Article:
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Lessons from ME/CFS: Finding Meaning in the Suffering
If you're aware of my previous articles here at Phoenix Rising then it's pretty clear that I don't generally spend my time musing upon the philosophy of the disease. I find it better to spend my time reading research and trying my best to break it down to its core elements and write...
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Klimas XMRV Lecture in Florida

Discussion in 'Media, Interviews, Blogs, Talks, Events about XMRV' started by _Kim_, Oct 25, 2009.

  1. CBS

    CBS Senior Member

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    Section 8 -

    Hope to have it by the end of the day.
  2. Rrrr

    Rrrr Senior Member

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    huge mega enormo thank you

    hi all,

    what a heroic job you all are doing. thank you!

    don't you think that you need to send this transcript to the organizers of the lecture, and to other CFS groups, so this effort does not have to be duplicated elsewhere? i know that 1000s of cfs folks will appreciate it. send to CAA? Co-cure?

    will the whole thing be posted, in its entirety and in order, elsewhere on this site?

    ~ THANK YOU THANK YOU THANK YOU ~

    very very grateful,
    rrrr
  3. _Kim_

    _Kim_ Guest

    Cort is intending on putting this on the Phoenix Rising site. When that's all done, we can send out messages to the community. I'll send Dan Moricoli a message now so that he knows the work is in progress.
  4. shrewsbury

    shrewsbury member

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    I add my thank you alls too. Your efforts on our behalves are soooooooooooo much appreciated.

    I've had a 'crush' on Nancy from the first time I heard her speak. She's such a breath of fresh air - smart, frank, funny, direct. Pulls no punches. On top of her game. I lose 1/2 the stress I unconsciously carry when she opens her mouth. I guess it's a sense of relief.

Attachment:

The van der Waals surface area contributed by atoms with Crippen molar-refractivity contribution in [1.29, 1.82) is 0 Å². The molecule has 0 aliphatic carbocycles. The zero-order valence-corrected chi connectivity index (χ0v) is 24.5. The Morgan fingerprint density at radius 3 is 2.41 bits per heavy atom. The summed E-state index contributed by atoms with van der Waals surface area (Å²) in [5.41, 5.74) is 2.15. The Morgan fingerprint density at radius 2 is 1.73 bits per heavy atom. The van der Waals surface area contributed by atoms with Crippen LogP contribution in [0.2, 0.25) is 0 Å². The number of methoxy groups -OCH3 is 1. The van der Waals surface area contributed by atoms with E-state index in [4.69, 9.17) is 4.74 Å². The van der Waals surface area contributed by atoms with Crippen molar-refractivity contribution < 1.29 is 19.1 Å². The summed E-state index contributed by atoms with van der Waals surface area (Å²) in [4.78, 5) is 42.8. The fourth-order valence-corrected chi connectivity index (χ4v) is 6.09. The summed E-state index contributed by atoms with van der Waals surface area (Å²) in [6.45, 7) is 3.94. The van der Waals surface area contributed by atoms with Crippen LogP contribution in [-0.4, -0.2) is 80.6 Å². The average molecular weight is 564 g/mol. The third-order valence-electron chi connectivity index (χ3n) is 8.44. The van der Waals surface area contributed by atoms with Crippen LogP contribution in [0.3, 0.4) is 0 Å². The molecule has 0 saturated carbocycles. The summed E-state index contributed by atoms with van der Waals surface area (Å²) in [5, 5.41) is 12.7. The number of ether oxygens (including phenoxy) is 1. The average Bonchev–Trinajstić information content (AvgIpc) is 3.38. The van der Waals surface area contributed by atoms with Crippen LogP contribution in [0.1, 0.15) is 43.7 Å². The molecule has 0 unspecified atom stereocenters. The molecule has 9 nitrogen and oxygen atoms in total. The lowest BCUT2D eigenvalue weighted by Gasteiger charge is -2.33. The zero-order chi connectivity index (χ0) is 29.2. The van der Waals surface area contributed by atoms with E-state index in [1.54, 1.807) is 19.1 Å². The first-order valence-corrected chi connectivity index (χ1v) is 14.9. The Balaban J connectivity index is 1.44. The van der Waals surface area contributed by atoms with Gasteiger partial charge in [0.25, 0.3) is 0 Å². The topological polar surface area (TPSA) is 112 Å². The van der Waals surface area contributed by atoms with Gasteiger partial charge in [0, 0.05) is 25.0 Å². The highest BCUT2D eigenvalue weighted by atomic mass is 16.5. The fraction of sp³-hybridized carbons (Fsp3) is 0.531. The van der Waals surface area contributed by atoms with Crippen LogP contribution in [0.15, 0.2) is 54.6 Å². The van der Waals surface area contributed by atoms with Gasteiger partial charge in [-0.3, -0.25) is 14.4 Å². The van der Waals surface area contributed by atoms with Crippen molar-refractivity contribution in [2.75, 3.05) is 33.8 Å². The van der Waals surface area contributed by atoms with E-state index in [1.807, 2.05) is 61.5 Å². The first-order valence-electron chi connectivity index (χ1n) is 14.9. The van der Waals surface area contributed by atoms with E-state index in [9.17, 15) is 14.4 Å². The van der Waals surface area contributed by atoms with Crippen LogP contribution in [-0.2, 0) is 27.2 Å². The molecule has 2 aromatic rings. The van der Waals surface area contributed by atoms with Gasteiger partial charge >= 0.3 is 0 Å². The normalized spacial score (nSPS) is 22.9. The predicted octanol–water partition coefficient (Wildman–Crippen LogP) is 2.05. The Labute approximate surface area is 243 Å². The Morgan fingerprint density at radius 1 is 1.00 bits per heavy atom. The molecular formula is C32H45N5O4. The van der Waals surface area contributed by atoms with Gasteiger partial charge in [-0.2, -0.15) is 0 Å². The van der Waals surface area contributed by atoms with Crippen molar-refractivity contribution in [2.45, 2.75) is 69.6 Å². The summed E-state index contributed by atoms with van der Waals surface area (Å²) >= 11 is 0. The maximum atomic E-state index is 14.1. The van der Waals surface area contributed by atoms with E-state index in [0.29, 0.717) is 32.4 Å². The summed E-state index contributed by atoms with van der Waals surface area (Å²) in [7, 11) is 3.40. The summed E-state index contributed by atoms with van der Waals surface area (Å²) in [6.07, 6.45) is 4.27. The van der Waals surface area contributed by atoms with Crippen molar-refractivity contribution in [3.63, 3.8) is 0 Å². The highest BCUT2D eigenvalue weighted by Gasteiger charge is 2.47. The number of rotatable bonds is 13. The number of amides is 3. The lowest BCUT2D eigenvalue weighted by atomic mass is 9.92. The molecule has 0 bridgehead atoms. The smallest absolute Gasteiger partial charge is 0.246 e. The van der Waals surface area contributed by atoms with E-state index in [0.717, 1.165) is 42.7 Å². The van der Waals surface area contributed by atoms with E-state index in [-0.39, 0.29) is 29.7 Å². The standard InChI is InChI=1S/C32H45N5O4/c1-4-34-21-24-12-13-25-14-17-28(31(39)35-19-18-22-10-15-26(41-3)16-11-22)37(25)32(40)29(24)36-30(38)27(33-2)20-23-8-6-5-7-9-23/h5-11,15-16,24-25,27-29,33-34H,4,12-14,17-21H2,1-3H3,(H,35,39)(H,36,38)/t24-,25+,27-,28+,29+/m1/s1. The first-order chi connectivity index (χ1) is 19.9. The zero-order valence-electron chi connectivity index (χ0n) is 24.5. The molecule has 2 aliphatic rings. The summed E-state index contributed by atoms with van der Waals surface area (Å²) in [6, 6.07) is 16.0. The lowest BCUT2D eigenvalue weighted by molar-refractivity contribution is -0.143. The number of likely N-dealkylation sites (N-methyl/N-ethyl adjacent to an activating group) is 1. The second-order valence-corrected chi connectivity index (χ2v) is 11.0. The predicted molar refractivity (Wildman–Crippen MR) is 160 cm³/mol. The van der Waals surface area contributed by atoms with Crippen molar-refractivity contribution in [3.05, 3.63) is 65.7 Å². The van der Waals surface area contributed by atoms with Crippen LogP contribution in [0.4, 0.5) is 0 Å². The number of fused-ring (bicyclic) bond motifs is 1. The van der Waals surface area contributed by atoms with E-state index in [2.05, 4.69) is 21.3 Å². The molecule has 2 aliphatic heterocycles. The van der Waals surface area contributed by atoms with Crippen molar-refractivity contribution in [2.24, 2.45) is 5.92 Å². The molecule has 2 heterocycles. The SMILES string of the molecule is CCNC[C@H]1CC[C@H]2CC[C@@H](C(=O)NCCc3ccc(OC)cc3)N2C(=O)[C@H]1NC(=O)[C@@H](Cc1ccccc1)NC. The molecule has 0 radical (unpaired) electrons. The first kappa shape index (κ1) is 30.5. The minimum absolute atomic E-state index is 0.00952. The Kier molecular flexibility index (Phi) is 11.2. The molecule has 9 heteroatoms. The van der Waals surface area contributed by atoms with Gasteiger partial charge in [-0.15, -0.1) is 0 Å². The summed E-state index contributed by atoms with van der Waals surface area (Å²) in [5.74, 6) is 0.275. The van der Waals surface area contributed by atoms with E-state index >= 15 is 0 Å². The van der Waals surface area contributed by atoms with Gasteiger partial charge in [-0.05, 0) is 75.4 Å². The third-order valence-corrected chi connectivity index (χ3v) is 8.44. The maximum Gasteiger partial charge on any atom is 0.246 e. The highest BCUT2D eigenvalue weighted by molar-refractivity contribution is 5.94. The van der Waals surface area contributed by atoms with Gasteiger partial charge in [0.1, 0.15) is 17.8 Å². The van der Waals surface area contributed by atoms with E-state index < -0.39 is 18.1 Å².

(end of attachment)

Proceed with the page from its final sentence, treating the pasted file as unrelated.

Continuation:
rrrs idea about sharing your efforts is a great one IMHO. Cort is posting them all on Phoenix Rising. Cort, if all transcribers agree, could you send an FYI and a link to the transcriptions on Phoenix Rising to co-cure, the CAA, mefmaction.net and any other good info disseminating sites?

    thank you thank you thank you


    islandfinn:)

    ETA Shane - your wife, and your relationship with her, sounds delightful!
  5. Rita

    Rita Senior Member

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    I am Spanish and speak spanish and live in Spain. Im very thankful to these forums that help us so much to know about CFS , research and treatments. I read this forum since some weeks, never before have written, but I wanted to thank you all the effort to transcribe the videos of Dr Nancy Klimas.I dont know how you can do this so quickly . I want you know your effort is world wide .
    I have print also the other translations that also are very interesting.
    Thank you very much again
  6. Koan

    Koan Be the change.

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    Alright, has anyone else said they would do section 10?

    I can't believe I'm actually typing this.

    ETA It is the non English speakers that got me to put my hand up again.
  7. Koan

    Koan Be the change.

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    Alright, I am going to do section 10.

    speak now or...
  8. Koan

    Koan Be the change.

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    Tis one is only 1/2 as long as the other one! :p Thank you Thor!

    Can anyone proof this, please. I can't read any of these, not even teh ones I type.

    Also, I don't know how things like trials should be written. Is it "Phase 1" or "phase 1" or "phase one" or Phase One"? I have no clue.

    Also, English does not seem to be a language with which I have any familiarity. So... gleisyt wofen shlurrping.

    thanks!

    OH! Yeah! Phase I, Phase II, Phase III! That's it! Thanks Kati!

    ________________________________________________________________


    Question: If you were going to guess on a timetable for, number one, for the test, when they would have a good test? And, number two, when you would think they’re going to have a drug that’s going to help the symptoms? If you were going to guess right now, what do you think the timetable is?

    Nancy Klimas: Well, number one is easy, I think number one will come very quickly.

    Question: I think six months…

    Nancy Klimas: Yeah, I think six months is possible.

    Question: What about drug therapy/treatment?